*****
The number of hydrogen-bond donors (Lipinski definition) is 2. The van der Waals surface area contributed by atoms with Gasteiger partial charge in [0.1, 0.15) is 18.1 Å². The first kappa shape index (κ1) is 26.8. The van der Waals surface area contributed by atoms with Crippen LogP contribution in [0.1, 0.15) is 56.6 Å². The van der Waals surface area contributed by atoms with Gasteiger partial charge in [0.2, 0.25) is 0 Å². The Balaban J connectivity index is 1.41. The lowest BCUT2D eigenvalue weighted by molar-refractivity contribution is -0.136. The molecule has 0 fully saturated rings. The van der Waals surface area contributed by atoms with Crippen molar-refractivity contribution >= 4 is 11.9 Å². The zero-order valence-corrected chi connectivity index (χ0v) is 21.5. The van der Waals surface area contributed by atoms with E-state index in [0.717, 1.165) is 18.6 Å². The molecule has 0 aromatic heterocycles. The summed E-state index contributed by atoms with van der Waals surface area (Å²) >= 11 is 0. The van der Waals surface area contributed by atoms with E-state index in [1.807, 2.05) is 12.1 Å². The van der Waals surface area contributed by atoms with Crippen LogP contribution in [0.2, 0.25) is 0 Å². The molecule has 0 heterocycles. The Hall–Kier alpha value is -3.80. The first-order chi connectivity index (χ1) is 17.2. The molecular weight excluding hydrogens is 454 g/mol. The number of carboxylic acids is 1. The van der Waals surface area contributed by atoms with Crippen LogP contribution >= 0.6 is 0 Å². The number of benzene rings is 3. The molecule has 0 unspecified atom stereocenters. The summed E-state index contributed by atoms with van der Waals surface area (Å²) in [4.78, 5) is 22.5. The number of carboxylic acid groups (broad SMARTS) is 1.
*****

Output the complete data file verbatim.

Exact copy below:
The number of hydrogen-bond donors (Lipinski definition) is 2. The van der Waals surface area contributed by atoms with Gasteiger partial charge in [0.1, 0.15) is 18.1 Å². The first kappa shape index (κ1) is 26.8. The van der Waals surface area contributed by atoms with Crippen LogP contribution in [0.1, 0.15) is 56.6 Å². The van der Waals surface area contributed by atoms with Gasteiger partial charge in [0.2, 0.25) is 0 Å². The Balaban J connectivity index is 1.41. The lowest BCUT2D eigenvalue weighted by molar-refractivity contribution is -0.136. The molecule has 0 fully saturated rings. The van der Waals surface area contributed by atoms with Crippen molar-refractivity contribution >= 4 is 11.9 Å². The zero-order valence-corrected chi connectivity index (χ0v) is 21.5. The van der Waals surface area contributed by atoms with E-state index in [0.717, 1.165) is 18.6 Å². The molecule has 0 aromatic heterocycles. The summed E-state index contributed by atoms with van der Waals surface area (Å²) >= 11 is 0. The van der Waals surface area contributed by atoms with E-state index in [1.807, 2.05) is 12.1 Å². The van der Waals surface area contributed by atoms with Crippen LogP contribution in [0.2, 0.25) is 0 Å². The molecule has 0 heterocycles. The Hall–Kier alpha value is -3.80. The first-order chi connectivity index (χ1) is 17.2. The molecular weight excluding hydrogens is 454 g/mol. The number of carboxylic acids is 1. The van der Waals surface area contributed by atoms with Crippen LogP contribution >= 0.6 is 0 Å². The number of benzene rings is 3. The molecule has 0 unspecified atom stereocenters. The summed E-state index contributed by atoms with van der Waals surface area (Å²) in [4.78, 5) is 22.5. The number of carboxylic acid groups (broad SMARTS) is 1.